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execute a string as a function

by fionbarr (Friar)
on Aug 06, 2013 at 15:25 UTC ( #1048134=perlquestion: print w/replies, xml ) Need Help??
fionbarr has asked for the wisdom of the Perl Monks concerning the following question:

I have this code:
&unpack_a( $lines[$_] ) if ( $RECORD_SEQ_ID eq 'A' ); &unpack_b( $lines[$_] ) if ( $RECORD_SEQ_ID eq 'B' ); &unpack_c( $lines[$_] ) if ( $RECORD_SEQ_ID eq 'C' );
I would like to do something like this:
my $fun = "&UNPACK_$RECORD_SEQ_ID('$lines[$_]')";
and execute this this possible?

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Re: execute a string as a function
by Corion (Pope) on Aug 06, 2013 at 15:30 UTC

    While what you describe is possible in principle through Perl built-ins, it's usually best to use the technique of a dispatch table:

    my %record_seq_handler= ( 'A' => \&unpack_a, 'B' => \&unpack_B, 'C' => \&unpack_C, ); my $handler= $record_seq_handler{ $RECORD_SEQ_ID } or die "Unknown record sequence '$RECORD_SEQ_ID'"; $handler->( $lines[$_] );

    The way you described directly would be through eval, but this approach has various pitfalls that the above code avoids.

Re: execute a string as a function
by choroba (Bishop) on Aug 06, 2013 at 15:31 UTC
    Use a dispatch table:
    my %dispatch = ( A => \&unpack_a, B => \&unpack_b, C => \&unpack_c, ); # ... $dispatch{$RECORD_SEQ_ID}->($lines[$_]);
    لսႽ ᥲᥒ⚪⟊Ⴙᘓᖇ Ꮅᘓᖇ⎱ Ⴙᥲ𝇋ƙᘓᖇ
      thanks to both!
Re: execute a string as a function
by CountZero (Bishop) on Aug 06, 2013 at 16:21 UTC
    And don't call your subroutines with the '&' added to its name. It has certain side-effects you do not need.


    A program should be light and agile, its subroutines connected like a string of pearls. The spirit and intent of the program should be retained throughout. There should be neither too little or too much, neither needless loops nor useless variables, neither lack of structure nor overwhelming rigidity." - The Tao of Programming, 4.1 - Geoffrey James

    My blog: Imperial Deltronics
      I'll bite.

      What side-effects?

          &NAME(LIST);   # Circumvent prototypes.
          &NAME;         # Makes current @_ visible to called subroutine.
Re: execute a string as a function
by sundialsvc4 (Abbot) on Aug 06, 2013 at 17:29 UTC

    Definitely dispatch .. avoids the Bobby Tables Problem, which has many manifestations.   You should also preface this with an explicit test to verify that a key does exist in the dispatch table, e.g.:

    die "No key for '$foo!'" unless exists($dispatch->{$foo});
    ... making sure, of course, that this message (specifically, $foo), in un-sanitized form cannot by any means make its way into any user-delivered output, where it could conceivably be a vector for script-injection.   The message should appear only in unpublished log-files (STDERR).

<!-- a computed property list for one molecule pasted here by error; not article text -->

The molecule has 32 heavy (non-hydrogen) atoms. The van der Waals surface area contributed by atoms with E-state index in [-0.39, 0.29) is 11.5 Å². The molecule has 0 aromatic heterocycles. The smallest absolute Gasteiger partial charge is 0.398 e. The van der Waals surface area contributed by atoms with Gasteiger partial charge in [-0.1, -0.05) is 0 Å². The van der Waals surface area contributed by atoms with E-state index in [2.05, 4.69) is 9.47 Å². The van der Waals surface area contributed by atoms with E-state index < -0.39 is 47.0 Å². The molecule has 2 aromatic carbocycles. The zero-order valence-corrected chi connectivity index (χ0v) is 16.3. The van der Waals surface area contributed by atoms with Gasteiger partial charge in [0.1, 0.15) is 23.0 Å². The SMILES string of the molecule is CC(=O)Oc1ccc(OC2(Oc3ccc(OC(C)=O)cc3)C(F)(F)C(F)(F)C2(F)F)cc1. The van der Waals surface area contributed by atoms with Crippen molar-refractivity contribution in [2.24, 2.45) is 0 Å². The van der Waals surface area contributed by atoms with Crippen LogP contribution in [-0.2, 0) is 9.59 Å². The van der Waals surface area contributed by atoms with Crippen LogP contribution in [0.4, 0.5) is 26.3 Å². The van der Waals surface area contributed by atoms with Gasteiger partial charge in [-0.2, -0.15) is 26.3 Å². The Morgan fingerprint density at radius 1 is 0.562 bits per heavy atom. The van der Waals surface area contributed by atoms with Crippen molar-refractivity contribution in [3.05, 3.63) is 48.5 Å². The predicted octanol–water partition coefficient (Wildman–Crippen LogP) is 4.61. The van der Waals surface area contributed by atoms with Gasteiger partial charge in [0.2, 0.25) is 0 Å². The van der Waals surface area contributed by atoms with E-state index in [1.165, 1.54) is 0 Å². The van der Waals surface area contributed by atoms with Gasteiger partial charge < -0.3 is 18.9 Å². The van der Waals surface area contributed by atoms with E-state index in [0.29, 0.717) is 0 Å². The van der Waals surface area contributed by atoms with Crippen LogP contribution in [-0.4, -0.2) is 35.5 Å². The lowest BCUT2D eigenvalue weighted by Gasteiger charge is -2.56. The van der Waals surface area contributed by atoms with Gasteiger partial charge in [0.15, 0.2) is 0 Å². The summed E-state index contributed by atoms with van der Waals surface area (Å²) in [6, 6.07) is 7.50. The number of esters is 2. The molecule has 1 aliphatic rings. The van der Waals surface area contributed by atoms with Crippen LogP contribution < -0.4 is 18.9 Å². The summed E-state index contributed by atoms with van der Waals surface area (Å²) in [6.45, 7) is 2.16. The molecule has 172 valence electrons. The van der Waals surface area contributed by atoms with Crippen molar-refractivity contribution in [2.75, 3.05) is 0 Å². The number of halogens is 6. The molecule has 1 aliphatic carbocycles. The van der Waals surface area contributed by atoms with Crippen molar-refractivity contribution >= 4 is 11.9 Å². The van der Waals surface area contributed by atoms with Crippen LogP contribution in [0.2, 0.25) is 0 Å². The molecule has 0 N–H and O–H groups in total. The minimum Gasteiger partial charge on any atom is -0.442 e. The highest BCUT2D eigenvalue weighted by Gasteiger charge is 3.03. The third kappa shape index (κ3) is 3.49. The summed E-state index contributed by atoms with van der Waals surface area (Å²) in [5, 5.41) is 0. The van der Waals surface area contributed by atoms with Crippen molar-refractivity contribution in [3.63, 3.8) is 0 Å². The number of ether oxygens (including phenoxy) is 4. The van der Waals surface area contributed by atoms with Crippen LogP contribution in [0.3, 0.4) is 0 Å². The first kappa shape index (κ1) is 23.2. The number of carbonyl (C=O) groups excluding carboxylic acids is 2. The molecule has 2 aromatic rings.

As just one of its many advantages, this technique avoids the overhead of “compiling at runtime,” and it expressly indicates the full extent of what you, the designer, intended for the software to do in every case, “and here are all the cases.”   With a mere glance at the source code, anyone can plainly see what the software is to do given any possible input, malicious or otherwise, and can be certain that this is what will occur.

      This script is dealing with (if I'm guessing correctly) processing of biological sequences. It's doubtful that script injection would be a concern here...


        We could be looking at the first chemical to electronic host-jumping virus! Best to be safe.

Re: execute a string as a function
by LanX (Bishop) on Oct 06, 2013 at 14:03 UTC
    strange, nobody mentioned using OOP yet

    DB<147> ;{ package tst; sub a { "A" }; sub b {"B"} } DB<148> map { tst->$_ } 'a','b','a' => ("A", "B", "A")

    classes and objects are essentially dispatch tables and methods are strings!

    ( just be careful about $_[0] :)

    Cheers Rolf

    ( addicted to the Perl Programming Language)

Re: execute a string as a function
by mtve (Deacon) on Oct 09, 2013 at 07:49 UTC

    dispatchers are good, but with DRY principle you may use code like this

    use warnings; use strict; sub unpack_a { print "a(@_)\n"; 11 } sub unpack_b { print "b(@_)\n"; 22 } my $RECORD_SEQ_ID = 'a'; local $_ = 0; my @lines = 42; my $res = do { no strict 'refs'; &{"unpack_$RECORD_SEQ_ID"} ($lines[$_ +]) }; print $res;

    Yes, it's not so secure if you don't understand what you're doing, and it's around 20% slower then dispatchers which is usually does not matter.

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[shmem]: can't believe there is no useful ref() and reftype() in python
[shmem]: them folks just say "use duck-typing" when validating parameters
[Eily]: duck typing is when someone starts typing in python you have to duck, fast

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